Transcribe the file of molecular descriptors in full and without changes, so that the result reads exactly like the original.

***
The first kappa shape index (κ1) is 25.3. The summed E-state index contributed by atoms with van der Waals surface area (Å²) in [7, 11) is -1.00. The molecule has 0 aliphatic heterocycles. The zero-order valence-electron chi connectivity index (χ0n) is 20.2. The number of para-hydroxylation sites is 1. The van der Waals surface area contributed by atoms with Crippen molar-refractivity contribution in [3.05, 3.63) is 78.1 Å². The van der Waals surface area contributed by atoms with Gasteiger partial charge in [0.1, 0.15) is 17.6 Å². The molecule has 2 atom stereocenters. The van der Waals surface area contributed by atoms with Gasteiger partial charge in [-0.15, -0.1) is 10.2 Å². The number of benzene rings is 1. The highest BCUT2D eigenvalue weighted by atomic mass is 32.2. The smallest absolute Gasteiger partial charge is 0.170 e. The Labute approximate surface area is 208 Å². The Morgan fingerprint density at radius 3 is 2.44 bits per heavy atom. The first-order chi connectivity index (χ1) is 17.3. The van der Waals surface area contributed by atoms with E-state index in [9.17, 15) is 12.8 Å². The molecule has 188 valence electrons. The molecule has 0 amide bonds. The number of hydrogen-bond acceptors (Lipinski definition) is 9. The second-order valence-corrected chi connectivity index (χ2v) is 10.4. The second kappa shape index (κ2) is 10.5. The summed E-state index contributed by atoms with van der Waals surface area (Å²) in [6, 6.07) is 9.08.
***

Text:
The first kappa shape index (κ1) is 25.3. The summed E-state index contributed by atoms with van der Waals surface area (Å²) in [7, 11) is -1.00. The molecule has 0 aliphatic heterocycles. The zero-order valence-electron chi connectivity index (χ0n) is 20.2. The number of para-hydroxylation sites is 1. The van der Waals surface area contributed by atoms with Crippen molar-refractivity contribution in [3.05, 3.63) is 78.1 Å². The van der Waals surface area contributed by atoms with Gasteiger partial charge in [0.1, 0.15) is 17.6 Å². The molecule has 2 atom stereocenters. The van der Waals surface area contributed by atoms with Gasteiger partial charge in [-0.15, -0.1) is 10.2 Å². The number of benzene rings is 1. The highest BCUT2D eigenvalue weighted by atomic mass is 32.2. The smallest absolute Gasteiger partial charge is 0.170 e. The Labute approximate surface area is 208 Å². The Morgan fingerprint density at radius 3 is 2.44 bits per heavy atom. The first-order chi connectivity index (χ1) is 17.3. The van der Waals surface area contributed by atoms with E-state index in [9.17, 15) is 12.8 Å². The molecule has 188 valence electrons. The molecule has 0 amide bonds. The number of hydrogen-bond acceptors (Lipinski definition) is 9. The second-order valence-corrected chi connectivity index (χ2v) is 10.4. The second kappa shape index (κ2) is 10.5. The summed E-state index contributed by atoms with van der Waals surface area (Å²) in [6, 6.07) is 9.08.